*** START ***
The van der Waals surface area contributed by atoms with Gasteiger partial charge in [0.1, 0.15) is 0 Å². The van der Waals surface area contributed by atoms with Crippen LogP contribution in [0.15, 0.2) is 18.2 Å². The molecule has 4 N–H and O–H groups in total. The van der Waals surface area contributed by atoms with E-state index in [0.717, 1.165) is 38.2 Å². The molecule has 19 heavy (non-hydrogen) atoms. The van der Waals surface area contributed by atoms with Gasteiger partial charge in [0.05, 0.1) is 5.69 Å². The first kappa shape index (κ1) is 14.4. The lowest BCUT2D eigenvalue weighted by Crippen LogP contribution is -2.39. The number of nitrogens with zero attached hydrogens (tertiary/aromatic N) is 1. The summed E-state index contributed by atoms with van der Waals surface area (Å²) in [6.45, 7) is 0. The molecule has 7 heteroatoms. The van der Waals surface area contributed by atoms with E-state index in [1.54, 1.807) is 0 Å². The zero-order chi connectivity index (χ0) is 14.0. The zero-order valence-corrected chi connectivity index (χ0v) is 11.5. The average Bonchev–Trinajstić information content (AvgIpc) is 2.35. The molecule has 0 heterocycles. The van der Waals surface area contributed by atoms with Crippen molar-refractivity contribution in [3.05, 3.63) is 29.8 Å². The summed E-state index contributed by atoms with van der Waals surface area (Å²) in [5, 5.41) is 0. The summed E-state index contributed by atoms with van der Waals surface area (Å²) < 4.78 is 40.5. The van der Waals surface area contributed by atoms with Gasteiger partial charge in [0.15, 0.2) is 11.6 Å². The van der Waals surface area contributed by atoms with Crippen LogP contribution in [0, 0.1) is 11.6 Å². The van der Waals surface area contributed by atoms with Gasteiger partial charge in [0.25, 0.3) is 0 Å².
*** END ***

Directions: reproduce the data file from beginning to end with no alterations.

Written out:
The van der Waals surface area contributed by atoms with Gasteiger partial charge in [0.1, 0.15) is 0 Å². The van der Waals surface area contributed by atoms with Crippen LogP contribution in [0.15, 0.2) is 18.2 Å². The molecule has 4 N–H and O–H groups in total. The van der Waals surface area contributed by atoms with E-state index in [0.717, 1.165) is 38.2 Å². The molecule has 19 heavy (non-hydrogen) atoms. The van der Waals surface area contributed by atoms with Gasteiger partial charge in [0.05, 0.1) is 5.69 Å². The first kappa shape index (κ1) is 14.4. The lowest BCUT2D eigenvalue weighted by Crippen LogP contribution is -2.39. The number of nitrogens with zero attached hydrogens (tertiary/aromatic N) is 1. The summed E-state index contributed by atoms with van der Waals surface area (Å²) in [6.45, 7) is 0. The molecule has 7 heteroatoms. The van der Waals surface area contributed by atoms with E-state index in [1.54, 1.807) is 0 Å². The zero-order chi connectivity index (χ0) is 14.0. The zero-order valence-corrected chi connectivity index (χ0v) is 11.5. The average Bonchev–Trinajstić information content (AvgIpc) is 2.35. The molecule has 0 heterocycles. The van der Waals surface area contributed by atoms with Crippen molar-refractivity contribution in [3.05, 3.63) is 29.8 Å². The summed E-state index contributed by atoms with van der Waals surface area (Å²) in [5, 5.41) is 0. The summed E-state index contributed by atoms with van der Waals surface area (Å²) < 4.78 is 40.5. The van der Waals surface area contributed by atoms with Gasteiger partial charge in [0.15, 0.2) is 11.6 Å². The van der Waals surface area contributed by atoms with Crippen LogP contribution in [0, 0.1) is 11.6 Å². The van der Waals surface area contributed by atoms with Gasteiger partial charge in [0.25, 0.3) is 0 Å².